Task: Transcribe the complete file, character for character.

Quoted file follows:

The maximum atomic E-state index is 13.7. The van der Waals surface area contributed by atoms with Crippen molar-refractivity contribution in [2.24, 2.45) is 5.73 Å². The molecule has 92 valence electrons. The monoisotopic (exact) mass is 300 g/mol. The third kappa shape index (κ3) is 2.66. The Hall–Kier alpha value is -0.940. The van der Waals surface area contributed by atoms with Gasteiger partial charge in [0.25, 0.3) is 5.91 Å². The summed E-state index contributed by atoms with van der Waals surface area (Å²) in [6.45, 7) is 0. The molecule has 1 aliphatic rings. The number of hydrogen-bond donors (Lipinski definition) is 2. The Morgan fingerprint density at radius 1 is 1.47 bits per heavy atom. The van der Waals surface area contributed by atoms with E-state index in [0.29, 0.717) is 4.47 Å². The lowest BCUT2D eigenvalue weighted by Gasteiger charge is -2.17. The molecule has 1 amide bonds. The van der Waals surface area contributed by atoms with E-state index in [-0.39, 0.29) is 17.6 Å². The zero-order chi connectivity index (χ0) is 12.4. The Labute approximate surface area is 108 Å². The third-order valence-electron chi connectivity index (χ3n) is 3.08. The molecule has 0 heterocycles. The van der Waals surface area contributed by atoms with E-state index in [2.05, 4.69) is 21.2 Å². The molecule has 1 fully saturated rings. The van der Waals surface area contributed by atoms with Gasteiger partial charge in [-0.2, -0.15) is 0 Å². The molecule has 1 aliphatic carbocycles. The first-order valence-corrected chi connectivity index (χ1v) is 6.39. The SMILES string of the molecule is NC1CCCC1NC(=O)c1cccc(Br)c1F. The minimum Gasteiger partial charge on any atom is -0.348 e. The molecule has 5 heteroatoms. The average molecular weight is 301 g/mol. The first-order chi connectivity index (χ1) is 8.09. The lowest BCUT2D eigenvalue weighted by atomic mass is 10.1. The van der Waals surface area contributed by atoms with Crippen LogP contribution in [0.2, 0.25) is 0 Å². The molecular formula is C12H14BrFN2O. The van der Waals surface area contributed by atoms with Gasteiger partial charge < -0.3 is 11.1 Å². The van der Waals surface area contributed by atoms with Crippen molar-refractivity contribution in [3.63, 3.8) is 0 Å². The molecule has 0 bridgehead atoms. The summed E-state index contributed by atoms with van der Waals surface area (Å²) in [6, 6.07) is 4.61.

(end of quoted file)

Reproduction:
The maximum atomic E-state index is 13.7. The van der Waals surface area contributed by atoms with Crippen molar-refractivity contribution in [2.24, 2.45) is 5.73 Å². The molecule has 92 valence electrons. The monoisotopic (exact) mass is 300 g/mol. The third kappa shape index (κ3) is 2.66. The Hall–Kier alpha value is -0.940. The van der Waals surface area contributed by atoms with Gasteiger partial charge in [0.25, 0.3) is 5.91 Å². The summed E-state index contributed by atoms with van der Waals surface area (Å²) in [6.45, 7) is 0. The molecule has 1 aliphatic rings. The number of hydrogen-bond donors (Lipinski definition) is 2. The Morgan fingerprint density at radius 1 is 1.47 bits per heavy atom. The van der Waals surface area contributed by atoms with E-state index in [0.29, 0.717) is 4.47 Å². The lowest BCUT2D eigenvalue weighted by Gasteiger charge is -2.17. The molecule has 1 amide bonds. The van der Waals surface area contributed by atoms with E-state index in [-0.39, 0.29) is 17.6 Å². The zero-order chi connectivity index (χ0) is 12.4. The Labute approximate surface area is 108 Å². The third-order valence-electron chi connectivity index (χ3n) is 3.08. The molecule has 0 heterocycles. The van der Waals surface area contributed by atoms with E-state index in [2.05, 4.69) is 21.2 Å². The molecule has 1 fully saturated rings. The van der Waals surface area contributed by atoms with Gasteiger partial charge in [-0.2, -0.15) is 0 Å². The molecule has 1 aliphatic carbocycles. The first-order valence-corrected chi connectivity index (χ1v) is 6.39. The SMILES string of the molecule is NC1CCCC1NC(=O)c1cccc(Br)c1F. The minimum Gasteiger partial charge on any atom is -0.348 e. The molecule has 5 heteroatoms. The average molecular weight is 301 g/mol. The first-order chi connectivity index (χ1) is 8.09. The lowest BCUT2D eigenvalue weighted by atomic mass is 10.1. The van der Waals surface area contributed by atoms with Crippen LogP contribution in [0.2, 0.25) is 0 Å². The molecular formula is C12H14BrFN2O. The van der Waals surface area contributed by atoms with Gasteiger partial charge < -0.3 is 11.1 Å². The van der Waals surface area contributed by atoms with Crippen molar-refractivity contribution in [3.63, 3.8) is 0 Å². The molecule has 0 bridgehead atoms. The summed E-state index contributed by atoms with van der Waals surface area (Å²) in [6, 6.07) is 4.61.